Public Safety - Wenstrup for Louisiana


Non-negotiable: Government should care for people in crisis.

The fundamental premise of a public safety system is that people get the help they need when they ask for it. Though crime rates in our communities have dropped, police budgets have expanded and funding for mental health and social services has declined. Recent, highly publicized instances of police misconduct have called into question for whom the current system is working, and what better alternatives could be put in place. Communities of color, poor communities, and victims of violence have long been demanding reform. It is past time that we reorient our violence prevention, mental health, and social service systems to more effectively support people in crisis.

A Public Safety Strategy

I have spent my life as a high school teacher working with teenagers. The core challenge of adolescence is that of crafting an identity that sustains you and that is validated by friends, family, and society at-large. You struggle with what it means to be an A-student, a D-student, an artist, a musician, an athlete, gay, queer, a Man, a Woman, white, Black, and all of the diverse identities that make humans beautiful. But specifically, as my students and other young people determine what it means to be Black in America, we collectively witness, over and over again, state violence upon Black bodies.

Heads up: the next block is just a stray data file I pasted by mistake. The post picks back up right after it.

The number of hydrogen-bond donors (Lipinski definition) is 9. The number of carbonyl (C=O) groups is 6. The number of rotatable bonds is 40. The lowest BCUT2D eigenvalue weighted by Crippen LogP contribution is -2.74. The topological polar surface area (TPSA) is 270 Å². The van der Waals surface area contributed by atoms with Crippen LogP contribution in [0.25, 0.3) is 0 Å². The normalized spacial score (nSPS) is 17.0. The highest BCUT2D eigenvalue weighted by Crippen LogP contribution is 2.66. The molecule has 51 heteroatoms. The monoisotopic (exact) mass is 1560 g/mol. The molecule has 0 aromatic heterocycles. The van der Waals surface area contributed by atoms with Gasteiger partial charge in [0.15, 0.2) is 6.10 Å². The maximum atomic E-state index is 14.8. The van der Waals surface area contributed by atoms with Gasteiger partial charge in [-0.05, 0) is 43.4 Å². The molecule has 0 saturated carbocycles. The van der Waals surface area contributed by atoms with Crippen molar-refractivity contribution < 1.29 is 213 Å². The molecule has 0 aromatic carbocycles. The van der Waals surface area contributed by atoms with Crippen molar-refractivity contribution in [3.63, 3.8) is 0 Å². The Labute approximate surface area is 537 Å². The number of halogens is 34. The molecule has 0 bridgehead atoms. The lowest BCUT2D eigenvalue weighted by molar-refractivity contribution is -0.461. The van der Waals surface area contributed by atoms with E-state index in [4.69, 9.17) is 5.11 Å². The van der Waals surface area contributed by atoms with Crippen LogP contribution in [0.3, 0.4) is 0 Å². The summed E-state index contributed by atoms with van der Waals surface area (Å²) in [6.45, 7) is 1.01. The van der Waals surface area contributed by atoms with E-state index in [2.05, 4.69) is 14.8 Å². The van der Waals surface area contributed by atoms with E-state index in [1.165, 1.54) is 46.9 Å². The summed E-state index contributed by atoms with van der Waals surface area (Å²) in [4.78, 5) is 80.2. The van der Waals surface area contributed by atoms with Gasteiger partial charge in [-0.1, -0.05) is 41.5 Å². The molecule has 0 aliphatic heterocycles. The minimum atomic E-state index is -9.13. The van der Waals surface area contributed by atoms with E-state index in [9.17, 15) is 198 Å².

This summer, our entire nation was awakened to the plight of communities of color, who say that they are over-policed – too many random stops – and under-policed – children shot in the streets. We have heard from communities across the state who are concerned about response to crisis in their neighborhoods.

We must first reject the umbrella term “policing.” What we mean is that the government must support people in crisis. Crisis could mean breaking down on the side of the road. Crisis could mean a domestic dispute that leaves one or both parties feeling unsafe. Crisis could mean hearing a window break in your house. Crisis could mean being approached by someone with a knife. Crisis could mean being upset and wielding a knife. 

Our current arrangement is broken. We pay officers too little, we ask them to do too much, and we compensate them with job security and obscure pensions. Officers in Louisiana make, on average, just over $42,000, while they are asked to be social workers, conflict resolution agents, and protectors of our communities. For years, politicians have kicked the financial investment down the road by offering low salaries in exchange for job security and complicated long-term pensions. That system fails to reward, attract, and retain the community leaders that we want on our forces. Most Louisianans believe that you ought to pay someone a fair wage to do a job. Let’s make our response to crisis work like that.

The federal government should pay officer salaries at a rate of $80,000 per officer for a set number of officers based on the population. Many jurisdictions employ around 22 officers per 10,000 civilians. Cities should then have the ability to decide whom they would like to hire. Those salaries could be for mental health workers, social workers, armed officers, investigators, traffic agents, or addiction service managers.